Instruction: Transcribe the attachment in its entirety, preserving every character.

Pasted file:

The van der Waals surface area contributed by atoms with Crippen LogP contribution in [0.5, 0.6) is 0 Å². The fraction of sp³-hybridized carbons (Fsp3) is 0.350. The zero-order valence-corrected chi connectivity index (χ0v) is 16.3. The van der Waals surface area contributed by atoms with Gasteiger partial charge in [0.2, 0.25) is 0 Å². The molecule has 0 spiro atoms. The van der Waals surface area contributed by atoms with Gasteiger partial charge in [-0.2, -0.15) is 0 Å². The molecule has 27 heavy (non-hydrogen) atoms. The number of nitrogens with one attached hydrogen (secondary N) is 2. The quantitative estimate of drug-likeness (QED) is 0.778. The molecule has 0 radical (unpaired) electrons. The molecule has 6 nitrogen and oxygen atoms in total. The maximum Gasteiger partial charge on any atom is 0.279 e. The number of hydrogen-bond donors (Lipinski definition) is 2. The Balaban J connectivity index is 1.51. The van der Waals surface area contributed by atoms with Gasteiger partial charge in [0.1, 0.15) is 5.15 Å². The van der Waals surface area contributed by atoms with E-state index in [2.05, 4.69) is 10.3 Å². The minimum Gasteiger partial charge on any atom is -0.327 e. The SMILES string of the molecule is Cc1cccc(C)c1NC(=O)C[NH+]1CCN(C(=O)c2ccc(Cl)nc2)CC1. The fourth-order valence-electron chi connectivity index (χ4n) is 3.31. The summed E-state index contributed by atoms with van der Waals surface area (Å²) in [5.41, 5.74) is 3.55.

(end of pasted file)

The van der Waals surface area contributed by atoms with Crippen LogP contribution in [0.5, 0.6) is 0 Å². The fraction of sp³-hybridized carbons (Fsp3) is 0.350. The zero-order valence-corrected chi connectivity index (χ0v) is 16.3. The van der Waals surface area contributed by atoms with Gasteiger partial charge in [0.2, 0.25) is 0 Å². The molecule has 0 spiro atoms. The van der Waals surface area contributed by atoms with Gasteiger partial charge in [-0.2, -0.15) is 0 Å². The molecule has 27 heavy (non-hydrogen) atoms. The number of nitrogens with one attached hydrogen (secondary N) is 2. The quantitative estimate of drug-likeness (QED) is 0.778. The molecule has 0 radical (unpaired) electrons. The molecule has 6 nitrogen and oxygen atoms in total. The maximum Gasteiger partial charge on any atom is 0.279 e. The number of hydrogen-bond donors (Lipinski definition) is 2. The Balaban J connectivity index is 1.51. The van der Waals surface area contributed by atoms with Gasteiger partial charge in [0.1, 0.15) is 5.15 Å². The van der Waals surface area contributed by atoms with E-state index in [2.05, 4.69) is 10.3 Å². The minimum Gasteiger partial charge on any atom is -0.327 e. The SMILES string of the molecule is Cc1cccc(C)c1NC(=O)C[NH+]1CCN(C(=O)c2ccc(Cl)nc2)CC1. The fourth-order valence-electron chi connectivity index (χ4n) is 3.31. The summed E-state index contributed by atoms with van der Waals surface area (Å²) in [5.41, 5.74) is 3.55.